More than 60 children with limb loss or limb differences from 30 states recently participated in myriad physical activities, team-building exercises, and opportunities to learn from peers and adult amputee mentors at theyouth camp established by the Amputee Coalition of America, Knoxville, Tenn, now in its ninth year.

Canoeing, swimming, basketball and wheelchair football were among the recreational activities for the youths, ages 10 through 16. They also participated in archery, arts and crafts, dance, music, an adventure ropes course, disc golf, and tennis.

One of the most popular activities was the zip line, where campers climbed a 30-foot tower and then rode the zip line down to the ground, almost as if they were flying.

“After going on the zip line, I know I can do anything!” said one camper.

Kendra Calhoun, the Coalition’s president and CEO, says it is a unique experience. "In addition to physical activities, we focus on leadership development, nutrition education, improving self-esteem, creating positive social interaction, developing peer support, and, of course, having fun,” she says. Moving the camp to the Joy Outdoor Education Center in Clarksville, Ohio, with its top-notch facilities and highly skilled and experienced staff, was a tremendous success, she says.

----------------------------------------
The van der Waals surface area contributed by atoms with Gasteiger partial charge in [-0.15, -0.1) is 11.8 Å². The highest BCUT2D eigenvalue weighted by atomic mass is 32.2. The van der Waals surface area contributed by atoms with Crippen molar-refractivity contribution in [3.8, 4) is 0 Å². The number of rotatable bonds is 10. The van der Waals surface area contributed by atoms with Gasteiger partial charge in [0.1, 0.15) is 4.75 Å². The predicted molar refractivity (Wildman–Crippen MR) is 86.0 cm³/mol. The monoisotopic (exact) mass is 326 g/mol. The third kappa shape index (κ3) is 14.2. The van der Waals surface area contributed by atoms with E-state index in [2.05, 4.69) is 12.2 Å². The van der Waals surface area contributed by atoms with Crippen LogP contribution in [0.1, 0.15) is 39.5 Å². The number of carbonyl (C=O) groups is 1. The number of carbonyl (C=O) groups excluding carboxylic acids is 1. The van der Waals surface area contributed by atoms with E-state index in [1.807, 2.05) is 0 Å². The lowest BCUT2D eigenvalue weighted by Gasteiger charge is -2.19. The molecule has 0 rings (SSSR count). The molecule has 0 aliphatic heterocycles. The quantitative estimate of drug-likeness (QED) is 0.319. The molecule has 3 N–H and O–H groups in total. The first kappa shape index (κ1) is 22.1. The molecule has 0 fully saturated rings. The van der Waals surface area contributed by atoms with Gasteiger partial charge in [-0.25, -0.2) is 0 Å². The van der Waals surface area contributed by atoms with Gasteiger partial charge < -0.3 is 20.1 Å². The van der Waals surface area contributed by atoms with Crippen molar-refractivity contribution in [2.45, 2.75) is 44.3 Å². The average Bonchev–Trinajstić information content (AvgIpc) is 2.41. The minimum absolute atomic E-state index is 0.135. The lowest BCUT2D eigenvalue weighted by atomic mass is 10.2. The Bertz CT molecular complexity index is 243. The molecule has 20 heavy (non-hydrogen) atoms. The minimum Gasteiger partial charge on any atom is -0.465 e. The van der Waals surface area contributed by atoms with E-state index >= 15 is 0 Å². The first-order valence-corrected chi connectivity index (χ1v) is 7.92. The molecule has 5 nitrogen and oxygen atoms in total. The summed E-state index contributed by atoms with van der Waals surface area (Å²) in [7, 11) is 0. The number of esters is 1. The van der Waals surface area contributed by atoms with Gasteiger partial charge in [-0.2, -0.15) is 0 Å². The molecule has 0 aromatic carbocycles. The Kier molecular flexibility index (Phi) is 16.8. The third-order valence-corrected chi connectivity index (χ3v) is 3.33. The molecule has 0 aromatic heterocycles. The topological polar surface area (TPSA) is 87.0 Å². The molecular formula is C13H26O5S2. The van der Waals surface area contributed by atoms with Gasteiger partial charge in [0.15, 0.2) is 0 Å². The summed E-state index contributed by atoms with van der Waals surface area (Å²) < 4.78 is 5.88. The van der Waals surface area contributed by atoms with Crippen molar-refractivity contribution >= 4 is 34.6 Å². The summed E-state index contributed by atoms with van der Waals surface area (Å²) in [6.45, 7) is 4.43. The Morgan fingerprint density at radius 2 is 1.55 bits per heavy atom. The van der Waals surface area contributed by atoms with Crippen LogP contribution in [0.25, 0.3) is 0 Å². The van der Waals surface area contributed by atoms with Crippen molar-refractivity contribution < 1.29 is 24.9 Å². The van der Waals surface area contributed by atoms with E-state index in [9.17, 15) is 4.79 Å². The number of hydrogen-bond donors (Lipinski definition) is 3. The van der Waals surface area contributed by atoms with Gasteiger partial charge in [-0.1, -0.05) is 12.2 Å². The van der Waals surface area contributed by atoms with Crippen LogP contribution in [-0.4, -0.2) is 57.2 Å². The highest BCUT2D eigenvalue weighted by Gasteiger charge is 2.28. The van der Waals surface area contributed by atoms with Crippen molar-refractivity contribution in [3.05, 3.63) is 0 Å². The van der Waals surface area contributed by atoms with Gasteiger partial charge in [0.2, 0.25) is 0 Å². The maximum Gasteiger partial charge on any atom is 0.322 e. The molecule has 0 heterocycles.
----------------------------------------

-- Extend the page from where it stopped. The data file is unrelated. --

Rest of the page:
The camp’s sponsors and supporters include: the Centers for Disease Control and Prevention, Cincinnati Recreation Commission/Division of Therapeutic Recreation, Otto Bock HealthCare, Ohio Willow Wood, the Orthotic and Prosthetic Assistance Fund, ASPIRE, and Innovating Worthy Projects Foundation.

Some 70,000 individuals under the age of 18 are living with limb loss in the United States, according to the coalition, a national, nonprofit consumer educational organization that empowers those who have experienced amputation or are born with limb differences, through education, support, and advocacy.

For more information, visit the organization’s Web site or call (888) 267-5669.